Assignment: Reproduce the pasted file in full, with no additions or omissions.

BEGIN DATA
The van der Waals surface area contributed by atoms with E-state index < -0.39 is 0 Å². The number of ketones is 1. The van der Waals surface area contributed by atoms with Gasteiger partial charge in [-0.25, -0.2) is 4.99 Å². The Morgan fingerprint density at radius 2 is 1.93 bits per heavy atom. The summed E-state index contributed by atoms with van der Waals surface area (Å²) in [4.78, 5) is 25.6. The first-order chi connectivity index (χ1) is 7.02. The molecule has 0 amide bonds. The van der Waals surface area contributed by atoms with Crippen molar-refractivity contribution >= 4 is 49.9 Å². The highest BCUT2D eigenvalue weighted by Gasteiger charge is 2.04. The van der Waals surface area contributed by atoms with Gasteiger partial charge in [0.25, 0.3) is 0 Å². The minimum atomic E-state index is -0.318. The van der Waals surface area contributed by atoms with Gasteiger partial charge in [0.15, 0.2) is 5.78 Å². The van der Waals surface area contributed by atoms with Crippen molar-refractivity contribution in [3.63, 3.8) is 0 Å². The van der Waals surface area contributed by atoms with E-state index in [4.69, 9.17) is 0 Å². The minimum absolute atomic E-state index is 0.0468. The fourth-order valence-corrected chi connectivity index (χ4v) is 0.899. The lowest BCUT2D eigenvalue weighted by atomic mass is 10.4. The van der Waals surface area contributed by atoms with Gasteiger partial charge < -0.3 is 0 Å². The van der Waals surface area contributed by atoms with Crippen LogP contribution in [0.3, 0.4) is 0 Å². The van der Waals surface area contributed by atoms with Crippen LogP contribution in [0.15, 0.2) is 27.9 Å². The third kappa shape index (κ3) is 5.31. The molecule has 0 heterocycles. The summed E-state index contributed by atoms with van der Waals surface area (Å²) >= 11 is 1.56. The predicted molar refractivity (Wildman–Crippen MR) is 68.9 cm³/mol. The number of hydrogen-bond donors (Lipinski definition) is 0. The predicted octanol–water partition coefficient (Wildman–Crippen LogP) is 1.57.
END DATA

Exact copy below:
The van der Waals surface area contributed by atoms with E-state index < -0.39 is 0 Å². The number of ketones is 1. The van der Waals surface area contributed by atoms with Gasteiger partial charge in [-0.25, -0.2) is 4.99 Å². The Morgan fingerprint density at radius 2 is 1.93 bits per heavy atom. The summed E-state index contributed by atoms with van der Waals surface area (Å²) in [4.78, 5) is 25.6. The first-order chi connectivity index (χ1) is 7.02. The molecule has 0 amide bonds. The van der Waals surface area contributed by atoms with Crippen molar-refractivity contribution >= 4 is 49.9 Å². The highest BCUT2D eigenvalue weighted by Gasteiger charge is 2.04. The van der Waals surface area contributed by atoms with Gasteiger partial charge in [0.25, 0.3) is 0 Å². The minimum atomic E-state index is -0.318. The van der Waals surface area contributed by atoms with Gasteiger partial charge in [0.15, 0.2) is 5.78 Å². The van der Waals surface area contributed by atoms with Crippen molar-refractivity contribution in [3.63, 3.8) is 0 Å². The van der Waals surface area contributed by atoms with E-state index in [4.69, 9.17) is 0 Å². The minimum absolute atomic E-state index is 0.0468. The fourth-order valence-corrected chi connectivity index (χ4v) is 0.899. The lowest BCUT2D eigenvalue weighted by atomic mass is 10.4. The van der Waals surface area contributed by atoms with Gasteiger partial charge < -0.3 is 0 Å². The van der Waals surface area contributed by atoms with Crippen LogP contribution in [0.3, 0.4) is 0 Å². The van der Waals surface area contributed by atoms with Crippen LogP contribution in [0.15, 0.2) is 27.9 Å². The third kappa shape index (κ3) is 5.31. The molecule has 0 heterocycles. The summed E-state index contributed by atoms with van der Waals surface area (Å²) >= 11 is 1.56. The predicted molar refractivity (Wildman–Crippen MR) is 68.9 cm³/mol. The number of hydrogen-bond donors (Lipinski definition) is 0. The predicted octanol–water partition coefficient (Wildman–Crippen LogP) is 1.57.